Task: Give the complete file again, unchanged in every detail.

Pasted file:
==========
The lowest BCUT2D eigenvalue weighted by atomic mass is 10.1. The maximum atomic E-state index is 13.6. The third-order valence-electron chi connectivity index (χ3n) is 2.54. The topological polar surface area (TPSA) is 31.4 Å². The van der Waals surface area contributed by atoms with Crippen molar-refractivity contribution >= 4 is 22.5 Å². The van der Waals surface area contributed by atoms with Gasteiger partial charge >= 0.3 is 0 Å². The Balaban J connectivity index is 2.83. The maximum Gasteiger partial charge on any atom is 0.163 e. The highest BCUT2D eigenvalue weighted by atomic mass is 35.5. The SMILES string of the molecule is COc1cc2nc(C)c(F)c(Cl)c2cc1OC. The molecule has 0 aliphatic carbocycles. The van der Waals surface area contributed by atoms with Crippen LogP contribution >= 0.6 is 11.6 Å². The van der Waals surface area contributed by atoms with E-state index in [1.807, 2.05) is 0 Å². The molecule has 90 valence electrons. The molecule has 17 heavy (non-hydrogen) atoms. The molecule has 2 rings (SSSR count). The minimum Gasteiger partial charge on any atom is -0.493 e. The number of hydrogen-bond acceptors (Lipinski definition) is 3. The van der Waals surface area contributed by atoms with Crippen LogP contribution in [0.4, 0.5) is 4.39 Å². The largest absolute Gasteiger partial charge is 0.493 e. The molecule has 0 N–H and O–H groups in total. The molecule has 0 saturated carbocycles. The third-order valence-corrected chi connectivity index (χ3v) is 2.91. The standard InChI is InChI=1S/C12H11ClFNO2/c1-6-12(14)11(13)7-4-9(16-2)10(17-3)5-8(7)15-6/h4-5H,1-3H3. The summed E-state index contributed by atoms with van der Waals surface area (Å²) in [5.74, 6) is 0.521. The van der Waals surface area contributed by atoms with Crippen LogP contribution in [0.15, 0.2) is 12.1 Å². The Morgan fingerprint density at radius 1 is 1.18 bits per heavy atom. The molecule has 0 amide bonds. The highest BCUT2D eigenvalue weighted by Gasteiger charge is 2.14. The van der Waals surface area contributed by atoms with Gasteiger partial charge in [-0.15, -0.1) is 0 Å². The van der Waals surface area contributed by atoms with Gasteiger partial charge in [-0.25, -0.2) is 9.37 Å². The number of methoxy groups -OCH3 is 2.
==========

The lowest BCUT2D eigenvalue weighted by atomic mass is 10.1. The maximum atomic E-state index is 13.6. The third-order valence-electron chi connectivity index (χ3n) is 2.54. The topological polar surface area (TPSA) is 31.4 Å². The van der Waals surface area contributed by atoms with Crippen molar-refractivity contribution >= 4 is 22.5 Å². The van der Waals surface area contributed by atoms with Gasteiger partial charge >= 0.3 is 0 Å². The Balaban J connectivity index is 2.83. The maximum Gasteiger partial charge on any atom is 0.163 e. The highest BCUT2D eigenvalue weighted by atomic mass is 35.5. The SMILES string of the molecule is COc1cc2nc(C)c(F)c(Cl)c2cc1OC. The molecule has 0 aliphatic carbocycles. The van der Waals surface area contributed by atoms with Crippen LogP contribution >= 0.6 is 11.6 Å². The van der Waals surface area contributed by atoms with E-state index in [1.807, 2.05) is 0 Å². The molecule has 90 valence electrons. The molecule has 17 heavy (non-hydrogen) atoms. The molecule has 2 rings (SSSR count). The minimum Gasteiger partial charge on any atom is -0.493 e. The number of hydrogen-bond acceptors (Lipinski definition) is 3. The van der Waals surface area contributed by atoms with Crippen LogP contribution in [0.4, 0.5) is 4.39 Å². The largest absolute Gasteiger partial charge is 0.493 e. The molecule has 0 N–H and O–H groups in total. The molecule has 0 saturated carbocycles. The third-order valence-corrected chi connectivity index (χ3v) is 2.91. The standard InChI is InChI=1S/C12H11ClFNO2/c1-6-12(14)11(13)7-4-9(16-2)10(17-3)5-8(7)15-6/h4-5H,1-3H3. The summed E-state index contributed by atoms with van der Waals surface area (Å²) in [5.74, 6) is 0.521. The van der Waals surface area contributed by atoms with Crippen LogP contribution in [0.15, 0.2) is 12.1 Å². The Morgan fingerprint density at radius 1 is 1.18 bits per heavy atom. The molecule has 0 amide bonds. The highest BCUT2D eigenvalue weighted by Gasteiger charge is 2.14. The van der Waals surface area contributed by atoms with Gasteiger partial charge in [-0.15, -0.1) is 0 Å². The van der Waals surface area contributed by atoms with Gasteiger partial charge in [-0.25, -0.2) is 9.37 Å². The number of methoxy groups -OCH3 is 2.